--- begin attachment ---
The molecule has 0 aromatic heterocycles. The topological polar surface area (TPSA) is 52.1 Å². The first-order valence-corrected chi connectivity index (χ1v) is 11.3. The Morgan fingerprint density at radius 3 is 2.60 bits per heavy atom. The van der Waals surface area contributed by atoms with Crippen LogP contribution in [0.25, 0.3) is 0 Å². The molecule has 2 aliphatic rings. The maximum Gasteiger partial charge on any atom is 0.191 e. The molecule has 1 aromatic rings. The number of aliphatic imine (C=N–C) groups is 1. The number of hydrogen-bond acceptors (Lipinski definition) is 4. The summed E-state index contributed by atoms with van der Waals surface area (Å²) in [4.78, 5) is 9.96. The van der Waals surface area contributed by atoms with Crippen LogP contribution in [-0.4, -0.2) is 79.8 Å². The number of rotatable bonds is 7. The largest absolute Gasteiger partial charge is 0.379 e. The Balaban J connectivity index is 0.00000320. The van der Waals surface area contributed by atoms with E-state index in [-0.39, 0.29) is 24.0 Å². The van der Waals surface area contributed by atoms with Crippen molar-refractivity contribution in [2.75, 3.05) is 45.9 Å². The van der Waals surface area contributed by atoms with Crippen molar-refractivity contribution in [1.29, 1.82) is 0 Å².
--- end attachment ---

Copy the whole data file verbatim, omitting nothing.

The molecule has 0 aromatic heterocycles. The topological polar surface area (TPSA) is 52.1 Å². The first-order valence-corrected chi connectivity index (χ1v) is 11.3. The Morgan fingerprint density at radius 3 is 2.60 bits per heavy atom. The van der Waals surface area contributed by atoms with Crippen LogP contribution in [0.25, 0.3) is 0 Å². The molecule has 2 aliphatic rings. The maximum Gasteiger partial charge on any atom is 0.191 e. The molecule has 1 aromatic rings. The number of aliphatic imine (C=N–C) groups is 1. The number of hydrogen-bond acceptors (Lipinski definition) is 4. The summed E-state index contributed by atoms with van der Waals surface area (Å²) in [4.78, 5) is 9.96. The van der Waals surface area contributed by atoms with Crippen LogP contribution in [-0.4, -0.2) is 79.8 Å². The number of rotatable bonds is 7. The largest absolute Gasteiger partial charge is 0.379 e. The Balaban J connectivity index is 0.00000320. The van der Waals surface area contributed by atoms with E-state index in [-0.39, 0.29) is 24.0 Å². The van der Waals surface area contributed by atoms with Crippen molar-refractivity contribution in [2.75, 3.05) is 45.9 Å². The van der Waals surface area contributed by atoms with Crippen molar-refractivity contribution in [1.29, 1.82) is 0 Å².